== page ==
(For an illustration of structured analysis, see the slide show “TOGAF business architecture - functions and capabilities” at avancier.website).
Enterprise architects traditionally go on to map business to systems to technologies.
They map human activities and data to software applications (or to the use cases they support and enable).
They map applications to computing technologies (or to the platform services they provide).
The resulting composite is a “human and computer activity system” that spans the four primary architecture domains (business, data, apps and infrastructure).
The term “socio-technical system” is sometimes used to mean the same thing, and sometimes to mean something different, as below.
The paper on system theory explored a deep schism in thinking about activity systems.
This paper considers enterprise architecture (EA) in the light of that schism.
The paper “The philosophy of system architecture definition” made some general points about businesses and systems.
A business is an activity system; it employs actors to perform activities.
It operates inside an environment, and interacts with entities and events in that environment.
A business is a bounded set of processes that consume inputs from suppliers and provide outputs to customers.
Process improvement methods like Six Sigma describe a business in terms of suppliers, inputs, processes, outputs, and customers (SIPOC).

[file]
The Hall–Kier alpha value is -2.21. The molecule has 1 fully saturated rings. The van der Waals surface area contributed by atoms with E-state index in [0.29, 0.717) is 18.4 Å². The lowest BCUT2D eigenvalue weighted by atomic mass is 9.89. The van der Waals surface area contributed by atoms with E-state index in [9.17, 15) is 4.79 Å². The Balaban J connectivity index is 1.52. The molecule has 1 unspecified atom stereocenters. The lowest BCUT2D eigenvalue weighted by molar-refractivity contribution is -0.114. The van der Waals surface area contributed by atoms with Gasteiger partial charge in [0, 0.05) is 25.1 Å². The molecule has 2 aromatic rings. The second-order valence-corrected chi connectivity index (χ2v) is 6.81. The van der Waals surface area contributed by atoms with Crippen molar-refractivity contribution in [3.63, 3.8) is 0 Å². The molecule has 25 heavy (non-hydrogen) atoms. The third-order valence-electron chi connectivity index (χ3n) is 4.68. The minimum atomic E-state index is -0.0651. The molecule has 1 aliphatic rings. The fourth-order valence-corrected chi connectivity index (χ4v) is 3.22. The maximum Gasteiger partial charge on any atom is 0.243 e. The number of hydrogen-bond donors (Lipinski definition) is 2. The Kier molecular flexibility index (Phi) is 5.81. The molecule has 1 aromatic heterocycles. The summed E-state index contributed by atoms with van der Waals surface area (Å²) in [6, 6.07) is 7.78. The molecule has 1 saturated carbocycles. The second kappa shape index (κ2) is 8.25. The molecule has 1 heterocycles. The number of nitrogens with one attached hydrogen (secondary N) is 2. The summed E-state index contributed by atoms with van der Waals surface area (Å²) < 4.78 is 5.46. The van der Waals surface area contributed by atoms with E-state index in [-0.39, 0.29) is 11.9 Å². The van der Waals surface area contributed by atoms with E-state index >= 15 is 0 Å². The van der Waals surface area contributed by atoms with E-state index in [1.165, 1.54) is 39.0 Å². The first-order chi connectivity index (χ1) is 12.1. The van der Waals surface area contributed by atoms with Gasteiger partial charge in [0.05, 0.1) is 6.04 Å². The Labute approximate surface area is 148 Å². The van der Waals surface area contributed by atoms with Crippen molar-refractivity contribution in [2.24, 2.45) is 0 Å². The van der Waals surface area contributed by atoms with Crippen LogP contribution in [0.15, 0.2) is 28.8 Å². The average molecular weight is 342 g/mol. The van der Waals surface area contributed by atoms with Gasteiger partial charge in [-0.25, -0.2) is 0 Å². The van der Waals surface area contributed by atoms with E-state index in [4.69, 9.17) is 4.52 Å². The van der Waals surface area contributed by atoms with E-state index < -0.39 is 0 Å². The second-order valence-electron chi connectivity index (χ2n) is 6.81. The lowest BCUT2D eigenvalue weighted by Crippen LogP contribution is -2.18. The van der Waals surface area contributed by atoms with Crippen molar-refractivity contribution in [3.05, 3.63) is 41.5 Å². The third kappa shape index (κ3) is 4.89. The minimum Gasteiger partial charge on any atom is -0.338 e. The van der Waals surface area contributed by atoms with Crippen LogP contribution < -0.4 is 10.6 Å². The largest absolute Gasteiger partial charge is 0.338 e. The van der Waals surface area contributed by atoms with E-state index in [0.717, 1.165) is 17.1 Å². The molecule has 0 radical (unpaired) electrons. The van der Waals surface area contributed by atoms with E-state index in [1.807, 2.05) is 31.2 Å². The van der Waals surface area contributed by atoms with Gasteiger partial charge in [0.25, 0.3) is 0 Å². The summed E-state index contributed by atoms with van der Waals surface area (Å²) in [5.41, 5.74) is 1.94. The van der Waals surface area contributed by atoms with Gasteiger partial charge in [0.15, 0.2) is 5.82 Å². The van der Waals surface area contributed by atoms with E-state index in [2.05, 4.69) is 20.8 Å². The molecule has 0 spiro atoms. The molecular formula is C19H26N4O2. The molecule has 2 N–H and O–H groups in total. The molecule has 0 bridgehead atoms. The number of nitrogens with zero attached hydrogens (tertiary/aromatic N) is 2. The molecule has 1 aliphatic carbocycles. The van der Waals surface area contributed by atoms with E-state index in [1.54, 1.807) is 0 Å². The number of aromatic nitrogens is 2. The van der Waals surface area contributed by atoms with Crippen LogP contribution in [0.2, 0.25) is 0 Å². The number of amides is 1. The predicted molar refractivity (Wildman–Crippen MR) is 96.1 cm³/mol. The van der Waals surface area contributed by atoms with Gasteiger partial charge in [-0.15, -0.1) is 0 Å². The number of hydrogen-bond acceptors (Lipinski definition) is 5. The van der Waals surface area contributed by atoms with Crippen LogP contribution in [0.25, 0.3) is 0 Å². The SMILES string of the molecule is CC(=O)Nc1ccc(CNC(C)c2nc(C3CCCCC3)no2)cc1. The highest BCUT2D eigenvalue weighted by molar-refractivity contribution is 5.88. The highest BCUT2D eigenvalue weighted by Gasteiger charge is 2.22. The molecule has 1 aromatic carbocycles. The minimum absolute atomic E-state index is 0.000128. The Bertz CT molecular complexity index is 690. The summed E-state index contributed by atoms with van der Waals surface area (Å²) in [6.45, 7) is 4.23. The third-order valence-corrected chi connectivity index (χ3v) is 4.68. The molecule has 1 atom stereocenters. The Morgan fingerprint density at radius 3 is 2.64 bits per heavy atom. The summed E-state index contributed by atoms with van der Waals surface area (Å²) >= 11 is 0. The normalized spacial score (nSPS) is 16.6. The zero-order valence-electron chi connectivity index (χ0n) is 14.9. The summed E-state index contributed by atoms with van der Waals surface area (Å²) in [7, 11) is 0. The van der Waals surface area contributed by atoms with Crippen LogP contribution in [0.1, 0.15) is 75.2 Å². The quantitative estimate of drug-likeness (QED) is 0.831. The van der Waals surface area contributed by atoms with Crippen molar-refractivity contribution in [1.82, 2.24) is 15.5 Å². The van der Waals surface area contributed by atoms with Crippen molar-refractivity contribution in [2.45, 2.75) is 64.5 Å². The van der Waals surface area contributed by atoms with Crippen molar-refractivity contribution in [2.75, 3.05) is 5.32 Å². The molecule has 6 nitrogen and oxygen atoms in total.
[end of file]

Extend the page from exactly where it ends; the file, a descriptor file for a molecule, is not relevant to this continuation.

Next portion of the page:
However, the boundary of the business (what is inside and outside) depends on the perspective taken.
A business needs to remember discretely identifiable things.
A business creates and uses records of discrete entities and events it wants to monitor or direct.
Business processes proceed on the presumption those records are accurate, and where they are not, the processes may fail.
Business processes depend on data that flows between actors, and data that has been stored for future use.
Particular data items must conform to general data types whose meaning is known to both data creators and data consumers.
So, a business typifies the entities and events it wants to monitor or direct.
E.g. a business use the concept called “payment” to typify money amounts that it receives.
Suggestions made by enterprise architects have included:
A. The fundamental organization of a system, embodied in its components, their relationships to each other and the environment, and the principles governing its design and evolution.
B. A formal description of a system, or a detailed plan of the system at a component level to guide its implementation or the structure of components, their inter-relationships, and the principles and guidelines governing their design and evolution over time.